Quiet side of Portugal shows its true colours

Alcacer do Sal
Alcacer do Sal
Breakdown workers preparing to haul out of the sea one of the cars involved in an accident on the Havant by-pass

THIS WEEK IN 1970: Havant by-pass cars plunge into the sea

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‘In Portugal, we come to everything late,’ laughs Patrícia.

‘But when we do get there, we think of something different. A new way of doing things.’

She isn’t talking directly about the region I’ve come to explore, the Alentejo, but she could well be.

It’s a sense of ‘everything old is new again’ that you meet everywhere in the region, a vast but sparsely populated slice of Portugal that divides Lisbon and the north with the heaving resorts of the Algarve.

Although still overlooked, the Alentejo is gaining popularity with visitors attracted by its open spaces and stunning scenery.

Patrícia, an archeologist, is part of its revival, giving tours of a Roman fish sauce outpost on the Tróia peninsula.

She tells me that from here, 40,000 amphore of fish sauce were exported across the empire every year.

‘We don’t have the status of a town as there has been no forum found here. But who knows what lies under these dunes?’

Patrícia is keen to point out the area’s diversity as I’m treated to a ‘Roman meal’ at the nearby golf club.

Nobody wants the Alentejo to develop into just another strip of soulless seaside resorts.

‘Here we have history, food, music and art,’ she says.

‘We have sunny beaches but our future has to be about more than that.’

A day later I’m hiking cliffs along the wild Atlantic coast, amazed at the foolhardy fishermen and storks’ nests that are perched on rocks a short drop away from crashing waves.

This is the ‘fisherman’s route’ of the Rota Vicentina long-distance walking trail.

It stretches south all the way to Sagres on Europe’s south-western tip - where in the 15th century Henry the Navigator trained a generation of sailors who went out to discover the world.

Although the hill and seaside paths that make up the route have been known for millennia, the official walking trail has only been open a few years.

I run into hikers who are staying at B&Bs along the way and have organised to have their luggage transported along the route.

José, my guide, tells me each part of the trail has a designated community ‘godfather’, who tends to their patch in partnership with the tourist board.

‘We want to do things a different way here,’ he says.

Inland, the Alentejo is a patchwork of gnarled cork trees and whitewashed towns, little changed since Portugal’s Carnation Revolution spelt the end of dictatorship 40 years ago.

Cork has long been the region’s the cash crop, as the wares of Loja Mundo Montada, general store in sleepy São Luís, go to show.

The shop is run by Pedro and Elizabeth, an energetic couple who represent another side of the Alentejo’s revival - showcasing local arts and crafts, particularly goods made from cork.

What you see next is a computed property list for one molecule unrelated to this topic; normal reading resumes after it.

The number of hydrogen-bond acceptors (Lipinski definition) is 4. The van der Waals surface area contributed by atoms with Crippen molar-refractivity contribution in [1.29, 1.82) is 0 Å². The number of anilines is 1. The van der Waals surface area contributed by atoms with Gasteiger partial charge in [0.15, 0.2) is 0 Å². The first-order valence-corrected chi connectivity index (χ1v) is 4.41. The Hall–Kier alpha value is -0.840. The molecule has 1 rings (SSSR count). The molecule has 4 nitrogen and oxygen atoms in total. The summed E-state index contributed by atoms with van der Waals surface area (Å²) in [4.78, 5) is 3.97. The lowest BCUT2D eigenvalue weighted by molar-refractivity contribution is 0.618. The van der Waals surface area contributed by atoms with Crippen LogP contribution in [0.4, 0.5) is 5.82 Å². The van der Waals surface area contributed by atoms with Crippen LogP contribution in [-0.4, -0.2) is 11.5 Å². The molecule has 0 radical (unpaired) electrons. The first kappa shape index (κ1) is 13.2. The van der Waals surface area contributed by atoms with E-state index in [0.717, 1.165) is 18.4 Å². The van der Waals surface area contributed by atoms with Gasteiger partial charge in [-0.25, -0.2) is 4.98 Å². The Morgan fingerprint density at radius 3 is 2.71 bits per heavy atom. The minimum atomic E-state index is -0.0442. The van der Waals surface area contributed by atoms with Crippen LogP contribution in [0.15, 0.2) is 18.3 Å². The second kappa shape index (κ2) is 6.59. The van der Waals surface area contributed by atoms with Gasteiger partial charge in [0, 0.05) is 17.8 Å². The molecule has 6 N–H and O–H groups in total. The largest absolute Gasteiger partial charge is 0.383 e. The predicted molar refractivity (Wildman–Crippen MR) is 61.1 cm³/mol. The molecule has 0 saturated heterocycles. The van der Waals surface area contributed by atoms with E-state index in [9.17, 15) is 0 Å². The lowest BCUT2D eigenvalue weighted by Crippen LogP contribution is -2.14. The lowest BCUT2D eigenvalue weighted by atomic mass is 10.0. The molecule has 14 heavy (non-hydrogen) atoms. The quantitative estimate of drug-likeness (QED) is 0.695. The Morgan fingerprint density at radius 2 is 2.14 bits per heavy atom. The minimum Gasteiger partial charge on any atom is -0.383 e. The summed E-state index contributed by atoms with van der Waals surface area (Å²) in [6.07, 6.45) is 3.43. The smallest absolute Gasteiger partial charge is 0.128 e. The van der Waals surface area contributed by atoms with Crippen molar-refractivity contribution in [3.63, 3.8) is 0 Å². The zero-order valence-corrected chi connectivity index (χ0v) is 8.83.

Aprons, wallets, bean bags, stools and even slippers made of the stuff abound.

And after a decade of being passed over for synthetics, cork is also making a comeback in wine bottles.

‘People love the ritual of it,’ says Pedro.

‘But can’t cork ruin a good wine?’ I ask, and Pedro explains a that there’s now a process that means ‘bad’ cork can be identified and used elsewhere.

And he should know, as fine wine seems to be served at just about every meal in the Alentejo.

The region produces almost half of Portugal’s wine and is known as the country’s bread basket.

Black pork, red mullet and pine nut tart - spang from seemingly simple recipes - were some of the specialities I tried.

‘Everything starts with garlic, onions and olive oil,’ says Manuel, manager of a castle-cum-hotel in the town of Alcácer do Sal.

The ingredients are simple, but taken together and done very well are unmissable combination - much like the Alentejo itself.

Recommendations -

To learn more about the Rota Vincentina visit rotavicentina.com.

For more information about the Alentejo, visit sunvil.co.uk/discovery/portugal/alentejo.

TAP Portugal flies daily from Heathrow to Lisbon - from there it’s an hour’s drive or about two hours by train.

I stayed at:

Pousada de Afonso II

An austere but elegant hotel inside an old castle in the town of Alcácer do Sal.

Tel:+351 265 613 070


Monte do Zambujeiro

Popular with hikers doing the Rota Vicentina, this farmstay near Vila Nova de Milfontes is in a quiet spot and boasts spectacular views of a river in a valley.

Tel:+351 283 386 143


Herdade das Barradas da Serra

This working cork farm near Grândola offers familial charm with a dash of country class.

Tel:+351 269 442 320


Aqualuz Suite Hotel Apartamentos

A massive, international resort on the Tróia peninsula.

Tel:+351 265 499 000


I ate at:

Restaurante Cais da Estação

An outstanding seafood restaurant, set in an old railway building in the city of Sines.

Tel: +351 269 636 271


A Serenada

The pork cheeks served at this gorgeous farmstay near Grândola were melt-in-your-mouth.

+351 929 067 027


Restaurante Lounge O Zé

The cuttlefish past at this Comporta eatery is a real treat.

Tel:+351 265 497 220


Note: Restaurante Cais da Estação and Restaurante Lounge O Zé are official ‘Alentejo Festival of Food’ restaurants - which offer set three-course meals with wine designed especially to showcase the region’s culinary highlights.